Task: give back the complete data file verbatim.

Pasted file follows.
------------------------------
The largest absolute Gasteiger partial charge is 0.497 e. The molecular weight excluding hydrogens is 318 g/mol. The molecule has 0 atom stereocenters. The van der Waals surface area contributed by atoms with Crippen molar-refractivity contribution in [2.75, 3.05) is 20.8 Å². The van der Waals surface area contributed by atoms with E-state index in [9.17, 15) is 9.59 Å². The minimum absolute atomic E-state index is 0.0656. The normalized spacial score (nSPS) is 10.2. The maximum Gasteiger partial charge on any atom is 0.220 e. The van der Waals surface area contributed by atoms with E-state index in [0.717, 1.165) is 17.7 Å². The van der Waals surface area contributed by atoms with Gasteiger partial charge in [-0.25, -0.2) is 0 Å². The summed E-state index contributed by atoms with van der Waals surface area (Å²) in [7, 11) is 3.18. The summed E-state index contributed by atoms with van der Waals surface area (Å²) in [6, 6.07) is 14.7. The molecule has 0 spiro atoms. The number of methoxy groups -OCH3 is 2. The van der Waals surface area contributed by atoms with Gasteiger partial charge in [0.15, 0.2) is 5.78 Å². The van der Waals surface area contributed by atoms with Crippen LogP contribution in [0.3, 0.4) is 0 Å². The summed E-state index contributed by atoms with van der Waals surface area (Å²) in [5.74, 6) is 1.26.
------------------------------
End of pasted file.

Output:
The largest absolute Gasteiger partial charge is 0.497 e. The molecular weight excluding hydrogens is 318 g/mol. The molecule has 0 atom stereocenters. The van der Waals surface area contributed by atoms with Crippen molar-refractivity contribution in [2.75, 3.05) is 20.8 Å². The van der Waals surface area contributed by atoms with E-state index in [9.17, 15) is 9.59 Å². The minimum absolute atomic E-state index is 0.0656. The normalized spacial score (nSPS) is 10.2. The maximum Gasteiger partial charge on any atom is 0.220 e. The van der Waals surface area contributed by atoms with E-state index in [0.717, 1.165) is 17.7 Å². The van der Waals surface area contributed by atoms with Gasteiger partial charge in [-0.25, -0.2) is 0 Å². The summed E-state index contributed by atoms with van der Waals surface area (Å²) in [7, 11) is 3.18. The summed E-state index contributed by atoms with van der Waals surface area (Å²) in [6, 6.07) is 14.7. The molecule has 0 spiro atoms. The number of methoxy groups -OCH3 is 2. The van der Waals surface area contributed by atoms with Gasteiger partial charge in [0.15, 0.2) is 5.78 Å². The van der Waals surface area contributed by atoms with Crippen LogP contribution in [0.3, 0.4) is 0 Å². The summed E-state index contributed by atoms with van der Waals surface area (Å²) in [5.74, 6) is 1.26.